There are many misunderstandings about scriptural teaching on debt. People often assume that the Bible takes certain positions when it really doesn’t. So let’s take a look at what the Bible doesn’t say — and what it does say. (The lists here aren’t all-inclusive, but they’re a good starting point.)
What the Bible does NOT say about debt
- It doesn’t say … it’s a sin to borrow. While the Bible offers many warnings about the dangers of debt, it never says that you are out of God’s will or violating one of God’s commandments when you borrow. We can debate the wisdom of incurring debt under certain circumstances, but it’s never a black-and-white issue. And there are cases where debt is simply unavoidable — such as medical emergencies, job layoffs, or bankruptcy. (Romans 13:8 is often used to “prove” that borrowing is sinful, but this verse is mainly about relationships, not money issues.)
- It doesn’t say … it’s wise to borrow. Many financial experts will tell you that leverage — the use of borrowed money to buy assets for appreciation — is the “way to prosperity.” But that is not a biblical perspective. Absolutely nowhere in the scriptures are we advised or commanded to use debt to accomplish God-given economic goals. On the contrary, the Bible has many warnings against the use of debt.
- It doesn’t say … God will bail you out of debt. Some Christians who are heavily in debt seem to believe that God has promised to get them out of their problems. The verse they usually point to is Philippians 4:19: “And my God will supply every need of yours according to his riches in glory in Christ Jesus.” That’s true, of course, and God will meet our needs — in the way He knows is best. But He hasn’t promised to cancel the consequences of our unwise behavior.
- It doesn’t say … debt is an exercise in faith. To say that we’re exercising faith by borrowing money is the same as saying that God needs to use a lender to meet our needs. In fact, in many cases we put the lender in the place of God and let them fulfill the desires of our hearts as opposed to our true needs. In some ways, this can be seen as a denial of faith.
- It doesn’t say … it’s a sin to loan money. Just as the Bible doesn’t say that it’s a sin to borrow money, it also doesn’t say that it’s a sin to loan money. Still, it’s important to remember that when you loan someone money, you inevitably change your relationship with that person — even if he or she is your own child. And the change usually isn’t for the better.
What the Bible DOES say about debt
It’s important to understand what the Bible does say about debt because there are times when certain biblical principles seem to require us to borrow money.
For example, in 1 Timothy 5:8 Paul writes, “If anyone does not provide for his relatives, and especially for members of his household, he has denied the faith and is worse than an unbeliever.” What does this mean for parents who don’t have cash on hand to pay for a child’s emergency surgery or arrange nursing care for an aging loved one?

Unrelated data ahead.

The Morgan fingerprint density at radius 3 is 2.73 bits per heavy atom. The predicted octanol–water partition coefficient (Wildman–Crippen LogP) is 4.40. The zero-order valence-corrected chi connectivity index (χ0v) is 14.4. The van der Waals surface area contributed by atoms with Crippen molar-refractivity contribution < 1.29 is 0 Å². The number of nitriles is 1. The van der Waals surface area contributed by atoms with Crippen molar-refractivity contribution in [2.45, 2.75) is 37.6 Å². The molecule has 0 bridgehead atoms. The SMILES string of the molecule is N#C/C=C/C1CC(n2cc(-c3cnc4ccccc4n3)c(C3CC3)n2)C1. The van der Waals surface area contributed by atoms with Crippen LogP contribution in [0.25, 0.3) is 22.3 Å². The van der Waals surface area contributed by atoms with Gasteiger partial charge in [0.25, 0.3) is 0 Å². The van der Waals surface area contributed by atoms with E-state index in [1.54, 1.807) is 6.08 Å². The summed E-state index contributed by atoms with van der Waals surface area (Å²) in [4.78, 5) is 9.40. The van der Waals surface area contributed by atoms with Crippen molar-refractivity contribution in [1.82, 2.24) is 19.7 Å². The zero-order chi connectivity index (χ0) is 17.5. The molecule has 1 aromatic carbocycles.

Clearly, it’s possible to find ourselves in situations where the implied command to care for family members may outweigh all other financial considerations. Sometimes we must take on debt so that we can care for our loved ones.
But if we do have to take on debt, three important biblical concepts should guide our borrowing decisions:
- It’s wrong not to repay debts. Psalm 37:21 says, “The wicked borrows but does not pay back.” This doesn’t necessarily mean that it’s always wrong for a Christian to declare bankruptcy. (Our legal system allows individuals and businesses in distress to regroup and re-establish themselves under the protection of bankruptcy laws.) Ultimately, however, a believer has a moral obligation to repay his or her creditors to the best of their ability.
- It’s foolish to put yourself in a surety situation. Surety is a formal commitment to guarantee another person’s loan (for example, by cosigning). Proverbs 11:15 says, “Whoever puts up security for a stranger will surely suffer harm, but he who hates striking hands in pledge is secure.” In other words, if you’re in a surety situation, the Bible encourages you to get out of it. But if you feel you have no choice — for example, if you’re helping an adult child who is financially strapped — we’d recommend that you set aside the money in a separate account and absolutely expect to repay that debt.
- Debt may violate two biblical principles that directly affect our relationship with God. First, while the Bible doesn’t say that it’s wrong to borrow money, it does warn us against making assumptions about the future:
Come now, you who say, “Today or tomorrow we will go into such and such a town and spend a year there and trade and make a profit”— yet you do not know what tomorrow will bring. What is your life? For you are a mist that appears for a little time and then vanishes. Instead you ought to say, “If the Lord wills, we will live and do this or that.” (James 4:13-15).
Second, by borrowing, you may be denying God an opportunity to provide. The Lord has promised to supply all our needs (Philippians 4:19). Sometimes borrowing is just an easy way out of a situation that would otherwise force us to grow in our faith.
Need help with these ideas?
We know that money can be a touchy subject. Would you let us help? Call us for a free over-the-phone consultation. Our licensed or pastoral counselors will be glad to pray with you and point you to practical tools. You can also dig into the recommended resources and referrals below.
The Hidden Costs of Borrowing: Ron Blue discusses the implications of borrowing money.
If a title is currently unavailable through Focus on the Family, we encourage you to use another retailer.
Family and Personal Finances (resource list)
Crown Financial Ministries
Breaking Free from Debt